A new study described in Science Daily shows that starting a second language as early as possible also helps toddlers focus on screening out distractions when asked to perform simple tasks.

The study looked at 63 toddlers, some of whom had parents who spoke English only, and others whose bilingual parents spoke both English and French at home. The goal was to see how well the toddlers had been able to build up a vocabulary in each language, as well as to see if switching back and forth from English and French had any impact on cognitive development. Read more

Fighting for the Scots Language in School

Just in time for Robert Burn’s birthday, a group of more than 80 academics and language activists released an open letter to Michael Russell, the Scottish Education Secretary, calling for increased, compulsory study of the Scots language and Scots literature in Scottish schools.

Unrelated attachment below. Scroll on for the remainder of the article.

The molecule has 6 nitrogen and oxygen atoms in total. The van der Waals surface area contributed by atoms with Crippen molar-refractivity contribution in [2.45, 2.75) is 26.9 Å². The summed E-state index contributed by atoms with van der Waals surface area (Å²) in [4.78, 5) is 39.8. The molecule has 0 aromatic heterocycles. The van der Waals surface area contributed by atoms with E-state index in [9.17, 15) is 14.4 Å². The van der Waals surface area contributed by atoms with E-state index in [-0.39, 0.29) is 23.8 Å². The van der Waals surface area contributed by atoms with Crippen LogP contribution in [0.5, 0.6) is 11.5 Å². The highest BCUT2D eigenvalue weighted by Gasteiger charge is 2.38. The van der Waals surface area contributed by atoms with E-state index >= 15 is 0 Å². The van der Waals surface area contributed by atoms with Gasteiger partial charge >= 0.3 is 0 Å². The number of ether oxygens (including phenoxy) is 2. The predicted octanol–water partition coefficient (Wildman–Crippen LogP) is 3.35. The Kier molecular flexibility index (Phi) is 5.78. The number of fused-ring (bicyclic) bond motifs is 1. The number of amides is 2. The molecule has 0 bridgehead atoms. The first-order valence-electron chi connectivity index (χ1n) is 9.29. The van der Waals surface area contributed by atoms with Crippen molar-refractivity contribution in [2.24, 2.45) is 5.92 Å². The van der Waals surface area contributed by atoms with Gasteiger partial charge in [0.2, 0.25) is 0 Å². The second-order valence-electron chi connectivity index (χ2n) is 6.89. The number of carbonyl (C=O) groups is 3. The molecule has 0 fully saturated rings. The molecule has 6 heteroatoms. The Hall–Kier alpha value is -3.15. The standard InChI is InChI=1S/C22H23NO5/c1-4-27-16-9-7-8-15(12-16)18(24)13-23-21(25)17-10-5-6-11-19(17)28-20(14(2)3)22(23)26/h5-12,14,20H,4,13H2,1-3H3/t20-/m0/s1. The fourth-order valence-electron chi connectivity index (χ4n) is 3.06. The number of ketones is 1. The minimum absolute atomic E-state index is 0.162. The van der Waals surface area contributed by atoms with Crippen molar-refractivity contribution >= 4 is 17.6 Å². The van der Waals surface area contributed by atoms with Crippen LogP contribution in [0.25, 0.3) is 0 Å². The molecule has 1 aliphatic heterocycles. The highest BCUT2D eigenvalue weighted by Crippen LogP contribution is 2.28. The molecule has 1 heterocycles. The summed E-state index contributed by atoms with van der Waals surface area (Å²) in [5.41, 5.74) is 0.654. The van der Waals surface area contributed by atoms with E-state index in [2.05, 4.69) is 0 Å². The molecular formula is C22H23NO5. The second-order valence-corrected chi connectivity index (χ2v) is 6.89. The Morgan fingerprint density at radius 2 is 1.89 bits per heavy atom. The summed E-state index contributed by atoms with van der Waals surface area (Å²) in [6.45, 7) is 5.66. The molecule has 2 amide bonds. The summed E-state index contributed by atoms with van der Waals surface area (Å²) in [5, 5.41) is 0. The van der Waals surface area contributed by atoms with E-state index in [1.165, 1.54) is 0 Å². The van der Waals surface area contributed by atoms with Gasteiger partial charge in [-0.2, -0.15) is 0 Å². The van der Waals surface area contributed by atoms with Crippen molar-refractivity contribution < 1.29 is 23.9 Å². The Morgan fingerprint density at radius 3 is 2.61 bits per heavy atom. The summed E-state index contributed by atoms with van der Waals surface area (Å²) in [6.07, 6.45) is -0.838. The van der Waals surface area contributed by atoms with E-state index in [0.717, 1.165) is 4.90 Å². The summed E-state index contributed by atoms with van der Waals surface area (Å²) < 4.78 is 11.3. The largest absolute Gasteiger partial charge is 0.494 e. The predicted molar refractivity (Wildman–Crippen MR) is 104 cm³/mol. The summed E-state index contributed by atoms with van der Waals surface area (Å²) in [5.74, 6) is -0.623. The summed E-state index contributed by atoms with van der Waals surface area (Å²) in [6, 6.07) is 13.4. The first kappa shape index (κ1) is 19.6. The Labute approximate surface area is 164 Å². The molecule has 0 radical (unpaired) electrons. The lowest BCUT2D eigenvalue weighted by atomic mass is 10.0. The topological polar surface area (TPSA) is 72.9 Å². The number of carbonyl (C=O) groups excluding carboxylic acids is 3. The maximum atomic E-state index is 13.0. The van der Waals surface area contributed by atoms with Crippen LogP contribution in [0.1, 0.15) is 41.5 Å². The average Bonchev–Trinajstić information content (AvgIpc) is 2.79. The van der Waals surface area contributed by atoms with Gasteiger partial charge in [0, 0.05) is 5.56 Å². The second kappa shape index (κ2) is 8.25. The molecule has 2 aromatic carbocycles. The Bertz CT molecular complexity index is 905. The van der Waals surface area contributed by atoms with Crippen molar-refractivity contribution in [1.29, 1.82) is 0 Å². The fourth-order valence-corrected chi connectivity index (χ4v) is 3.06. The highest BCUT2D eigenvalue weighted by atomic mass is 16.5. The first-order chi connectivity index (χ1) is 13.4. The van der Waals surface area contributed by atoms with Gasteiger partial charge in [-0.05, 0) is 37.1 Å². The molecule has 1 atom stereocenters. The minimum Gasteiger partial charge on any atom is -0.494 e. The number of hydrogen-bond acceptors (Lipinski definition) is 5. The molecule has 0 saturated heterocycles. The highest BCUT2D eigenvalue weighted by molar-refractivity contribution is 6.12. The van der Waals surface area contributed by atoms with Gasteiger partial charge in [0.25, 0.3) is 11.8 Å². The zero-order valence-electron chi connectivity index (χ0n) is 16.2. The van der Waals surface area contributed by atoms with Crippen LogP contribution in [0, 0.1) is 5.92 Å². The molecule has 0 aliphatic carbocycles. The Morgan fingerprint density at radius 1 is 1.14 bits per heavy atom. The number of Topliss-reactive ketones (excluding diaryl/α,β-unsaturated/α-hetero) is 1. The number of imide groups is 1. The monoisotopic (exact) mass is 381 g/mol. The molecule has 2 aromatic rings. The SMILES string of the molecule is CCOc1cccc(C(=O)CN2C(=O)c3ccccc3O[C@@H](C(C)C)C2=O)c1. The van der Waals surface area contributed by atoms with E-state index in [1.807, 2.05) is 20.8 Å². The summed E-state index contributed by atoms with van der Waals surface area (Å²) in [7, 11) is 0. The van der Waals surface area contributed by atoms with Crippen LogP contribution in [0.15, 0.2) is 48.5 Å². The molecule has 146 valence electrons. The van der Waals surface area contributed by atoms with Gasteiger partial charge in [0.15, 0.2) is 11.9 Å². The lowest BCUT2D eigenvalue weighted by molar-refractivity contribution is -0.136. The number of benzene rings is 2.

The letter, excerpted here in The Herald, requests that the study of Scots be made mandatory in school and that Scots literature be included in exams. It also requests that a Scots language department be created within the Scottish Education Quality and Improvement Agency.

The letter also sternly upbraids the Scottish Government for not doing more to promote the language, saying

“Successive Scottish ministers and education policy makers have said Scotland’s language and literature are important to learning and teaching in this country. But each administration has failed to invest adequately in training and resources to ensure this engagement actually takes place. The result is that Scotland has a teaching profession often ill-equipped to teach Scotland’s young people about their own country’s language and literature.”